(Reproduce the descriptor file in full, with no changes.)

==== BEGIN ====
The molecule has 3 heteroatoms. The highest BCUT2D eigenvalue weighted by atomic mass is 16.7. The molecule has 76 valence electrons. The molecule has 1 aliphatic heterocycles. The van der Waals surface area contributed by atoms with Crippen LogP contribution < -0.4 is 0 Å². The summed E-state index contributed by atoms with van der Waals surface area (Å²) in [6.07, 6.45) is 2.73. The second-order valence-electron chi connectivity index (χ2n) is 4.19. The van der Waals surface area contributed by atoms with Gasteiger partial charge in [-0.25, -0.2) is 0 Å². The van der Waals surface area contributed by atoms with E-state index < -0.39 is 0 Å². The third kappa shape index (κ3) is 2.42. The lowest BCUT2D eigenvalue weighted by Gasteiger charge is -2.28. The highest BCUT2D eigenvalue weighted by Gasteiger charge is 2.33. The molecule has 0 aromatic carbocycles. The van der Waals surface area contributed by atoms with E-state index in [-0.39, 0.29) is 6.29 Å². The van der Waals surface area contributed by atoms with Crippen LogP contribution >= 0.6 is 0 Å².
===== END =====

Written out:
The molecule has 3 heteroatoms. The highest BCUT2D eigenvalue weighted by atomic mass is 16.7. The molecule has 76 valence electrons. The molecule has 1 aliphatic heterocycles. The van der Waals surface area contributed by atoms with Crippen LogP contribution < -0.4 is 0 Å². The summed E-state index contributed by atoms with van der Waals surface area (Å²) in [6.07, 6.45) is 2.73. The second-order valence-electron chi connectivity index (χ2n) is 4.19. The van der Waals surface area contributed by atoms with Gasteiger partial charge in [-0.25, -0.2) is 0 Å². The van der Waals surface area contributed by atoms with E-state index < -0.39 is 0 Å². The third kappa shape index (κ3) is 2.42. The lowest BCUT2D eigenvalue weighted by Gasteiger charge is -2.28. The highest BCUT2D eigenvalue weighted by Gasteiger charge is 2.33. The molecule has 0 aromatic carbocycles. The van der Waals surface area contributed by atoms with E-state index in [-0.39, 0.29) is 6.29 Å². The van der Waals surface area contributed by atoms with Crippen LogP contribution >= 0.6 is 0 Å².